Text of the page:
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Author Notes: Dhal vade (parippu vade, also spelled vada, vadai, wade) is the quintessential street food of south India and Sri Lanka. Whenever something is sold at street corners, train stations, rest stops and cricket games, you know that it must be really, really good. (Don’t you think that all over the world, street food always ends up being more fun than the “proper” meal?) I like to eat my vades with mango chutney, and I like to serve them at parties. Nothing is guaranteed to animate your crowd like tasty morsels of food from a far away country. The guests stand in line excited to try, they ask questions, they want to know the history of the dish, they come back for more. Didn’t I mention that street food is so much more fun -- and needles to say, compared to these pricy lamb chops you had in mind, incredibly budget friendly. - QueenSashy
Makes 28 vades
- 14 ounces yellow split peas (chana dal, channa dhal, kadala parippu)
- 3 tablespoons crushed red chilies (I like to use a milder variety, such as Kashmir chilies)
- 4 shallots (about 6oz), minced
- 1/3 cup loose curry leaves (karapincha)
- 1/2 cup chickpea flour
- 1 tablespoon ginger, grated
- Oil for frying
- Soak the split peas in cold water for about 4-6 hours. Drain the soaked peas in a colander. Divide the split peas into two equal parts. Process the first part in the food processor into a smooth paste. Process the second part in the food processor into a chunky paste. Mix. (Sometimes I reserve a handful of whole peas, and throw them into the mix for extra chunkiness.)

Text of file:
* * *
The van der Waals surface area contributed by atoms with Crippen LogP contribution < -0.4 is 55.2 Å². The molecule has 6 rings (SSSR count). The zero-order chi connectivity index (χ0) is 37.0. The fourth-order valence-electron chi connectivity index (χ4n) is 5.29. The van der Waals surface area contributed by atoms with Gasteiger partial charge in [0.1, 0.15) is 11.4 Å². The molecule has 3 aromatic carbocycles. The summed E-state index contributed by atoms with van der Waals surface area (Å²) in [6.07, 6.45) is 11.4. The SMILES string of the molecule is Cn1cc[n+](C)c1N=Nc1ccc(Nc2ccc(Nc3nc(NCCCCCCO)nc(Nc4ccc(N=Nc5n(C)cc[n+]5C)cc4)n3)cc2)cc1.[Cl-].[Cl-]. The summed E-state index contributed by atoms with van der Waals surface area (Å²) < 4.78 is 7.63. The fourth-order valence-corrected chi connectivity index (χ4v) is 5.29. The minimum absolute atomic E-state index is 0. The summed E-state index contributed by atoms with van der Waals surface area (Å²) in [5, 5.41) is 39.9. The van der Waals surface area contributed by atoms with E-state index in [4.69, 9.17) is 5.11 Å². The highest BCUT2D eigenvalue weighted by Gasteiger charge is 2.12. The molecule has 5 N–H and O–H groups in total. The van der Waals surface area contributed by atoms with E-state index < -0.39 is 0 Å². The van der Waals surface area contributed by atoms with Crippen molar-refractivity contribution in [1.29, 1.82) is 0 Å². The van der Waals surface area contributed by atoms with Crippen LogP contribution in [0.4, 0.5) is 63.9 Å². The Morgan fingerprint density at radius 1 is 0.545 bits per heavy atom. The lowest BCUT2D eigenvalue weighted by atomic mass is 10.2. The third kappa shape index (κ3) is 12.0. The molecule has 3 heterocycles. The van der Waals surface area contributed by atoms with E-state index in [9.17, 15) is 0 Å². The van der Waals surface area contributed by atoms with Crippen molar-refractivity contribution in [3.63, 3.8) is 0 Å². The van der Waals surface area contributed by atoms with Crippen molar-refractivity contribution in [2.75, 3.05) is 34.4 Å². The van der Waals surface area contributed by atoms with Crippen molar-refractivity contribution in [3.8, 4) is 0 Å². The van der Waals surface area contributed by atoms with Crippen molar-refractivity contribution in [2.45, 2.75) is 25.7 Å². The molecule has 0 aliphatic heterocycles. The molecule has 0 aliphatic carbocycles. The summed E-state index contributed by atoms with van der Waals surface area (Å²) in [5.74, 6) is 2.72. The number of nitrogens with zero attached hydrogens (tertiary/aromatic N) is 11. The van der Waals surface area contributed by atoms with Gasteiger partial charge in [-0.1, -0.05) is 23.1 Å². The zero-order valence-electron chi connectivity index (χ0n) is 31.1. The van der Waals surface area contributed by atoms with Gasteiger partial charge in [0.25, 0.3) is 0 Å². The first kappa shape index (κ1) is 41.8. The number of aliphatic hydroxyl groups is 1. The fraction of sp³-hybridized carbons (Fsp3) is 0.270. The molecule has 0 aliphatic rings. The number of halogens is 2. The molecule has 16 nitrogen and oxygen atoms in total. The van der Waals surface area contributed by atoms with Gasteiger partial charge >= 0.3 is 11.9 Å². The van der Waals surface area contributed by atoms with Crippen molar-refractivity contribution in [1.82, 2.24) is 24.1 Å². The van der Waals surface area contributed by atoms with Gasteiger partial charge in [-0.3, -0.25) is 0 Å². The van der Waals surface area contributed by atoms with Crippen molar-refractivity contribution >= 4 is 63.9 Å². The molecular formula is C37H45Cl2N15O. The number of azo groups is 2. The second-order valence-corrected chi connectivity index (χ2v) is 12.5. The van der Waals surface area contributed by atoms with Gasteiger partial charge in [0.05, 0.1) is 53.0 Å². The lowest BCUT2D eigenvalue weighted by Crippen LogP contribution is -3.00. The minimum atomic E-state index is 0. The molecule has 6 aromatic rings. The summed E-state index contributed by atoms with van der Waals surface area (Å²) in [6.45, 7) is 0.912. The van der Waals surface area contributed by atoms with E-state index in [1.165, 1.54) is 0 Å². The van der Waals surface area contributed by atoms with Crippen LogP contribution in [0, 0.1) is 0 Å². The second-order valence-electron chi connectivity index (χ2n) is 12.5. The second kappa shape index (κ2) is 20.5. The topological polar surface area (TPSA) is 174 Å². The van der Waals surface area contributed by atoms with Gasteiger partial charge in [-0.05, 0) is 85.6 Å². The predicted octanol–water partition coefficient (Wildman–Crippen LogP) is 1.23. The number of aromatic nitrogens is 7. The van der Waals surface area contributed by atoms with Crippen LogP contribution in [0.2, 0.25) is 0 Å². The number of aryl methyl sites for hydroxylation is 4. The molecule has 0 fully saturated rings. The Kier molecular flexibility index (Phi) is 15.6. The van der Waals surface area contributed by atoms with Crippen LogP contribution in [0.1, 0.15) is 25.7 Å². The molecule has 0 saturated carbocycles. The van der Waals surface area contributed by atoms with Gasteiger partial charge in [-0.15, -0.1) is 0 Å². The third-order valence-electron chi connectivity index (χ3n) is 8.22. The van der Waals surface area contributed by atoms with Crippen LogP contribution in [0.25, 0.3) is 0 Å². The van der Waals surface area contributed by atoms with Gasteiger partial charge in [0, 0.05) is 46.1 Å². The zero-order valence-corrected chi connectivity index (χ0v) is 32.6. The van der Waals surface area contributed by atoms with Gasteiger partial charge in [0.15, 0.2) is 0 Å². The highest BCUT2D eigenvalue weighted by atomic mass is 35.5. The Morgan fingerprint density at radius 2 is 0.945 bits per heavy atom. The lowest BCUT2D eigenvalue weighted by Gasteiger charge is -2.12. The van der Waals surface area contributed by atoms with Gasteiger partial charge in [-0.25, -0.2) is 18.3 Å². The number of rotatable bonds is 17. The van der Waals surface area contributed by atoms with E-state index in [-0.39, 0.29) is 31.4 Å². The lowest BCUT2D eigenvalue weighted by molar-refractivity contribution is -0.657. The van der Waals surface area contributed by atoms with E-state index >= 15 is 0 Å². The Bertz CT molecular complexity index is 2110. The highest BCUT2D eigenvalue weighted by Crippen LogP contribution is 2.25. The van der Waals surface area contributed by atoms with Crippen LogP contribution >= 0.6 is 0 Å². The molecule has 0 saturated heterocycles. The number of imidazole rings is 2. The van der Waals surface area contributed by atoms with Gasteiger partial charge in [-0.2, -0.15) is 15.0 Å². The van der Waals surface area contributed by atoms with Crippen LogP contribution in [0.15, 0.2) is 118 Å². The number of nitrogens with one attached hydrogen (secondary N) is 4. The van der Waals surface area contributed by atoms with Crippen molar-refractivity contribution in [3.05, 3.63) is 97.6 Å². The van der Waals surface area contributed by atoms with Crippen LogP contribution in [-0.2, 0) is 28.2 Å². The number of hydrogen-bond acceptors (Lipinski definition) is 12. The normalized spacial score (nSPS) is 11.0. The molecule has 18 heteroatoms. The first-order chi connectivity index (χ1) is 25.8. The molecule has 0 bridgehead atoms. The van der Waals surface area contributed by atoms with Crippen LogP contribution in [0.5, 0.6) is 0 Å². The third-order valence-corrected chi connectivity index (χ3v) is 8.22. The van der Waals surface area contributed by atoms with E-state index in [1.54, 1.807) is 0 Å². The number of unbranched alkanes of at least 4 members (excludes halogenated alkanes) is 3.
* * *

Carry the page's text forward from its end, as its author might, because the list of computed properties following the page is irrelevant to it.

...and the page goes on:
- Crush the curry leaves. In a large bowl mix the peas, curry leaves, chilies, shallots, ginger and salt. Mix well. Add the chickpea flour and work it into the dough with your hands.
- Pour enough oil into a deep bottom pan and heat over medium-high heat, until hot but not smoking. Reduce the heat to medium. Take a golf-ball size amount of the vade mixture, and form about 1/2 inch thick patty. Deep fry the vade until golden brown, about 3-4 minutes per side. Transfer the vades to paper towels to drain. Vades stay crispy for a long time, and you do not have to rush to serve right away.
- This recipe was entered in the contest for Your Best Hors d'Oeuvre
- This recipe was entered in the contest for Your Best Cheap Feast